As for this being the final full-length from APC before they split, I haven’t heard that, but with keenan off on tour with tool from early next year no doubt, it may be a while before we hear anything more from them. Hell, even if it is the end, this is a stellar album to go out on, and like someone said before, this is hardly easy listening for the conscience, but what perfect circle album is? These guys have constantly been evolving their sound as well as their ideas within art rock/metal, and with this as their latest message, they’ve not failed to live up to their reputation as one of the most important and original groups of their time.

    You’ve got two chances – you’ll either love and embrace it or you won’t.

    Posted on March 3, 2010 - Permalink - Buy Now
  • Sooo this is A Perfect Circle’s 3rd album. I’ve seen many reviews here who seem to have to believe this CD should not be considered a “real” APC album due to it being mostly covers. I’ve also seen others who believe that the original versions of these songs are some kind of “hallowed ground” not to be tramped upon. I guess I don’t agree with either. Personally for me it matters little that these are covers, the reworking of them often leaves little but the lyrics and a slight hint of the original. This is actually great by me. I have no interest in listening to the original versions of Depeche Mode, John Lennon, Marvin Gaye or Black Flag whether “classic” songs or not. In almost all cases the music being heard is A Perfect Circle and that’s what I am interested in. What I find interesting is how different each of these 3 APC albums sound. The first was perhaps the closest to a hard rock band sound, the 2nd seemed to involve a bit more of psychedelia and the Cure, this new one seems more linked to the sound of NIN and Peter Gabriel. All of these sounds and styles to me are legitimate and well done. It is unfortunate when a band has an audience that NEEDS each album to sound like the others.

    Like others have mentioned people complained about the first album not being like Tool enough, then the 2nd wasn’t like the first album enough. Now of course this album isn’t like the 1st and 2nd enough. And the amazing thing is that somehow these so-called fans seriously believe these changes were not ON PURPOSE. It is truly ironic that fans continue to underestimate the intelligence of this band while the band perhaps overestimates the intelligence of their audience. Or maybe its not. Regardless this is a great album. Unique music, unique sounds and a move forward in APC’s progression.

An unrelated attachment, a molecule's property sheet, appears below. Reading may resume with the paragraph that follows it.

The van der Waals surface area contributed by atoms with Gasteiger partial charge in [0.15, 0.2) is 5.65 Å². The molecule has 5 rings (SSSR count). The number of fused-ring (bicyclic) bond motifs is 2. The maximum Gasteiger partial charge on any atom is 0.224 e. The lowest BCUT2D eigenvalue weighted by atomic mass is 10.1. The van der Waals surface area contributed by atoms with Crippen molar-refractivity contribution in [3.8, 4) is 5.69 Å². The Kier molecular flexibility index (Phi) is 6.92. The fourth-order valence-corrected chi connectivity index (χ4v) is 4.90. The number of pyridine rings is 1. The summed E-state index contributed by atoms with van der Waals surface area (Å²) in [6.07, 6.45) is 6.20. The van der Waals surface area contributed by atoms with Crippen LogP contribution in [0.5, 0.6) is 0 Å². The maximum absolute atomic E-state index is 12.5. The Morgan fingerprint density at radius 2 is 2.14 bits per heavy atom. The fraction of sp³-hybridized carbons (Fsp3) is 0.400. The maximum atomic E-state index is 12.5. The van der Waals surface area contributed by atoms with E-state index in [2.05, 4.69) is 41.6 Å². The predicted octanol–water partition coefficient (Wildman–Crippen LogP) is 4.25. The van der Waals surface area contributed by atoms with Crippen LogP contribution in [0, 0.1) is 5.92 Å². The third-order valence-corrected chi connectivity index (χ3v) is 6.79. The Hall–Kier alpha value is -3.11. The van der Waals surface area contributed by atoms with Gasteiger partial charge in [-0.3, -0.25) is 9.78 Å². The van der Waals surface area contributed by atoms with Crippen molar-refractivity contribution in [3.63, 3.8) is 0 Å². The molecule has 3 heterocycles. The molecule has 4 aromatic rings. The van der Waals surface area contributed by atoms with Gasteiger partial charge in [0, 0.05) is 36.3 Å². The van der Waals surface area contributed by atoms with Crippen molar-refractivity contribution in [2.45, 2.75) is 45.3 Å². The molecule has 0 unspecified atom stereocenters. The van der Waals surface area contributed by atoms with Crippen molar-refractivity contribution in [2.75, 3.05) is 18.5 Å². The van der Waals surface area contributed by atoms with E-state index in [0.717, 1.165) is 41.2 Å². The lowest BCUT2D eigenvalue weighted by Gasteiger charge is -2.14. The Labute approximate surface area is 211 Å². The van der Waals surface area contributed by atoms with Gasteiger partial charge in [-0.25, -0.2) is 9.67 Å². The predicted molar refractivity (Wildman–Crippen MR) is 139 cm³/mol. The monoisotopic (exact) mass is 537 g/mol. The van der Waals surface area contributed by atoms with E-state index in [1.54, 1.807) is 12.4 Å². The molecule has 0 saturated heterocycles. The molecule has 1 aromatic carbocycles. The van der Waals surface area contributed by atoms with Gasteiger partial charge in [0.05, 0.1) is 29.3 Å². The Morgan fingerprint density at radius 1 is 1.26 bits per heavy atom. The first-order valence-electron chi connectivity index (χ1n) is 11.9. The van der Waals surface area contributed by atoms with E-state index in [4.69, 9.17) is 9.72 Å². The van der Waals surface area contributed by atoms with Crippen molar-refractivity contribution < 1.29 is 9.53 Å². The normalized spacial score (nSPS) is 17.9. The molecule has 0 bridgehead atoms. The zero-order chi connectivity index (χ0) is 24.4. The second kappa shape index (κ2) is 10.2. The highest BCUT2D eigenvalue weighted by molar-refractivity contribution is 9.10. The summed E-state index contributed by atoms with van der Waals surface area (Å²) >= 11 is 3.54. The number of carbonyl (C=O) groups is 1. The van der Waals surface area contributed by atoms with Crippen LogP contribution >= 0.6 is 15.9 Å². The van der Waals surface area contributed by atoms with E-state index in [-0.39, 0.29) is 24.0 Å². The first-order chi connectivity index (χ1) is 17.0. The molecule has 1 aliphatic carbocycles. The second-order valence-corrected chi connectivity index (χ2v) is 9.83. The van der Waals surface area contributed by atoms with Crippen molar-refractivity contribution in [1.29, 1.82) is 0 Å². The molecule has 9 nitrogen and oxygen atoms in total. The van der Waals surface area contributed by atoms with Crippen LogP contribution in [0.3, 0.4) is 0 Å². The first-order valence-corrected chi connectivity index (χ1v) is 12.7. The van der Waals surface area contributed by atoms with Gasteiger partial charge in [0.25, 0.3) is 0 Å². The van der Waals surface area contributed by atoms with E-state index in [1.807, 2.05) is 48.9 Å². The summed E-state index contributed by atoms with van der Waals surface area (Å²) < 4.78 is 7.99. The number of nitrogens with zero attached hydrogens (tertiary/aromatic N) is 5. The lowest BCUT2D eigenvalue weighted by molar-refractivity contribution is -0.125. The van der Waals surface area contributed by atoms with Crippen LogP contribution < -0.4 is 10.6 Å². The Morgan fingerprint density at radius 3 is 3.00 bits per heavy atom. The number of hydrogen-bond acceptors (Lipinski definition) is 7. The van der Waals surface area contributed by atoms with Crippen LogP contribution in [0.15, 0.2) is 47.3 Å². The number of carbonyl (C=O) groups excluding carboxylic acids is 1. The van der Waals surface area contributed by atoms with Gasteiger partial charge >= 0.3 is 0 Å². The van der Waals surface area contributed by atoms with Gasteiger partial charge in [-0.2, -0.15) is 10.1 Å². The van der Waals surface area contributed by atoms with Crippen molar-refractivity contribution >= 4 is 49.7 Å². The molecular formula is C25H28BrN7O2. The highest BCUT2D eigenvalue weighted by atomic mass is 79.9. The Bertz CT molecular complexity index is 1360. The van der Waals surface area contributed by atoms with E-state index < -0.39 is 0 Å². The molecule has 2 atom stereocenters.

Am I hoping for a new APC of all original music? Sure. A concert DVD would be nice too, so would a new Tool CD and DVD. But considering how long it has been since I’ve bought anything new and interesting to listen to this CD will fill a void for at least a few more days until such new music comes into existence. When I heard that APC was releasing a CD of covers my expectations were greatly lowered, I have almost no interest in such things. But when confronted with the unique, original and intelligent arrangements the band found for these songs I was greatly impressed and surprised.

    All in all this is a highly worthy addition to APC’s catalog regardless of covers verses new material.

    Posted on March 3, 2010 - Permalink - Buy Now
  • I don’t often write music reviews. I like what I like and I figure others are pretty much the same. Musical tastes are as varied as people, after all. I’m a child of the 80’s in music, who underwent a distinct broadening of tastes as I grew older from New Wave to New Age, Progressive, Punk, metal rock, classic rock, light jazz, Folk Music, Latin, classical music, Celtic, Asian, African – a distinct smattering of World Beat. I’ll give anything a try once — even Rap (didn’t stick, tho). But I grew up listening to my mother’s music: the Beatles, Roberta Flack, Don McLean, Carly Simon, Jim Croche, James Taylor, Joan Baez and Cat Stevens. Music to think by. Yet my brother and I taught her about Album Rock – explained Pink Floyd’s “The Wall” to her so she wasn’t so outraged over the song “Another Brick in the Wall Part 1″. I like to think I’ve been fairly muscially diverse over the years since, yet I’m still hanging on the fringes of popular rock – I still prefer what they brand as Alternative music these days.